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Abstracts Research Seminar Summer Term 2018

Jin Ma: Op­timal Di­vidend and In­vest­ment Prob­lems un­der Sparre Ander­sen Model

This talk con­cerns an open prob­lem in Ac­tu­ar­ial Science: the op­timal di­vidend and in­vest­ment prob­lems Sparre Ander­sen model, that is, the claim fre­quency is a “re­newal” pro­cess. The main fea­ture of the prob­lem is that the un­derly­ing re­serve dy­nam­ics, even in its simplest form, is no longer Markovian. By us­ing the back­ward Markov­iz­a­tion tech­nique we recast the prob­lem in a Markovian frame­work with an ad­ded ran­dom “clock”, from which we val­id­ate the dy­namic pro­gram­ming prin­ciple (DPP). We will then show that the cor­res­pond­ing (dy­namic) value func­tion is the unique con­strained vis­cos­ity solu­tion of the (non-­local) HJB equa­tion. We shall fur­ther dis­cuss the possible op­timal strategy or ε-op­timal strategy by ad­dress­ing the reg­u­lar­ity of the value func­tion.

This talk is based on the joint works with Li­hua Bai and Xiaojing Xing.

Andrzej Ruszczyn­ski: Risk-A­verse Con­trol of Par­tially Ob­serv­able Markov Sys­tems

We con­sider risk meas­ure­ment in con­trolled par­tially ob­serv­able Markov sys­tems in dis­crete time. In such sys­tems, part of the state vector is not ob­served, but af­fects the trans­ition ker­nel and the costs. We in­tro­duce new con­cepts of risk fil­ters and study their prop­er­ties. We also in­tro­duce the con­cept of con­di­tional stochastic time con­sist­ency. We de­rive the struc­ture of risk fil­ters en­joy­ing this prop­erty and prove that they can be rep­res­en­ted by a col­lec­tion of law in­vari­ant risk meas­ures on the space of func­tion of the ob­serv­able part of the state. We also de­rive the cor­res­pond­ing dy­namic pro­gram­ming equa­tions. Then we il­lus­trate the res­ults on a clin­ical trial prob­lem and a ma­chine de­teri­or­a­tion prob­lem. In the fi­nal part of the talk, we shall dis­cuss risk fil­ter­ing and risk-a­verse con­trol of par­tially ob­serv­able Markov jump pro­cesses in con­tinu­ous time.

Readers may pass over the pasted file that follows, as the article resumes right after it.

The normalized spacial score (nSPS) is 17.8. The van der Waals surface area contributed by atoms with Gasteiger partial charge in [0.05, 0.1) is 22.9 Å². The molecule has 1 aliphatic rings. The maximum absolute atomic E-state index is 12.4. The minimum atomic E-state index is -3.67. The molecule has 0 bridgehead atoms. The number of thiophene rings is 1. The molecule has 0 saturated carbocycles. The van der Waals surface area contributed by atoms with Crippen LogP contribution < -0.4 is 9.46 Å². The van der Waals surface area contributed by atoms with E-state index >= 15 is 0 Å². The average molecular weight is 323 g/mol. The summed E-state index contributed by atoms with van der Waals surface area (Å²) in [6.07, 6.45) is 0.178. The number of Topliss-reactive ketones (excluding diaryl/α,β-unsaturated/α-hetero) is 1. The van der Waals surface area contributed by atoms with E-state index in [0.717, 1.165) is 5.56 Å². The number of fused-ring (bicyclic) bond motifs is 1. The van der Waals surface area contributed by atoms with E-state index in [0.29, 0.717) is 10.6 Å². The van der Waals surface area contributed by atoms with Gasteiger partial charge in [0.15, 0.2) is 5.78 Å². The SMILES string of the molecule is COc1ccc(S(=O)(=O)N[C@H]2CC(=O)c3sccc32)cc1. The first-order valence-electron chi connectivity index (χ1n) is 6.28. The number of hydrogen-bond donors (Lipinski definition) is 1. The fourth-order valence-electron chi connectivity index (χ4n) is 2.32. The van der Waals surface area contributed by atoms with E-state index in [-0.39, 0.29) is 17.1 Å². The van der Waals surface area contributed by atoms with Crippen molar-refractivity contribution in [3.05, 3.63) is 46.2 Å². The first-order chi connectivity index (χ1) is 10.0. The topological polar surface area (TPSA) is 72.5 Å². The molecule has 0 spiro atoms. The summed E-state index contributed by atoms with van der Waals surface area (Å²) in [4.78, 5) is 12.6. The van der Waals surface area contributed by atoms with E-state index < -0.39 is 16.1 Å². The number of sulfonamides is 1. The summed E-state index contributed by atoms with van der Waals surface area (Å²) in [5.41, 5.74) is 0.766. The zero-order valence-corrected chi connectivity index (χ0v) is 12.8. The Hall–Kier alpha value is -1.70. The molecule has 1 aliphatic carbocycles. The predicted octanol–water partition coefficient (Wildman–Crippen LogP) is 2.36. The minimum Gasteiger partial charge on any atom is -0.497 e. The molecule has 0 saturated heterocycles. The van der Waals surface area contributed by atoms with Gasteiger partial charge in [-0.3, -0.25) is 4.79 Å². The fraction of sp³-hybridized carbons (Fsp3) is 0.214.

Cosimo-Andrea Mun­ari: Ex­ist­ence, unique­ness and sta­bil­ity of op­timal port­fo­lios of eli­gible as­sets

In a cap­ital ad­equacy frame­work, risk meas­ures are used to de­termine the min­imal amount of cap­ital that a fin­an­cial in­sti­tu­tion has to raise and in­vest in a port­fo­lio of pre-spe­cified eli­gible as­sets in order to pass a given cap­ital ad­equacy test. From a cap­ital ef­fi­ciency per­spect­ive, it is im­port­ant to identify the set of port­fo­lios of eli­gible as­sets that al­low to pass the test by rais­ing the least amount of cap­ital. We study the ex­ist­ence and unique­ness of such op­timal port­fo­lios as well as their sens­it­iv­ity to changes in the un­derly­ing cap­ital pos­i­tion. This nat­ur­ally leads to in­vest­ig­at­ing the con­tinu­ity prop­er­ties of the set-­val­ued map as­so­ci­at­ing to each cap­ital pos­i­tion the cor­res­pond­ing set of op­timal port­fo­lios. We pay spe­cial at­ten­tion to lower semi­con­tinu­ity, which is the key con­tinu­ity prop­erty from a fin­an­cial per­spect­ive. This "sta­bil­ity" prop­erty is al­ways sat­is­fied if the test is based on a poly­hed­ral risk meas­ure but it gen­er­ally fails once we de­part from poly­hed­ral­ity even when the refer­ence risk meas­ure is con­vex. However, lower semi­con­tinu­ity can be often achieved if one if one is will­ing to fo­cuses on port­fo­lios that are close to be­ing op­timal. Be­sides cap­ital ad­equacy, our res­ults have a vari­ety of nat­ural ap­plic­a­tions to pri­cing, hedging, and cap­ital al­loc­a­tion prob­lems.

This is joint work with Michel Baes and Pablo Koch-Med­ina.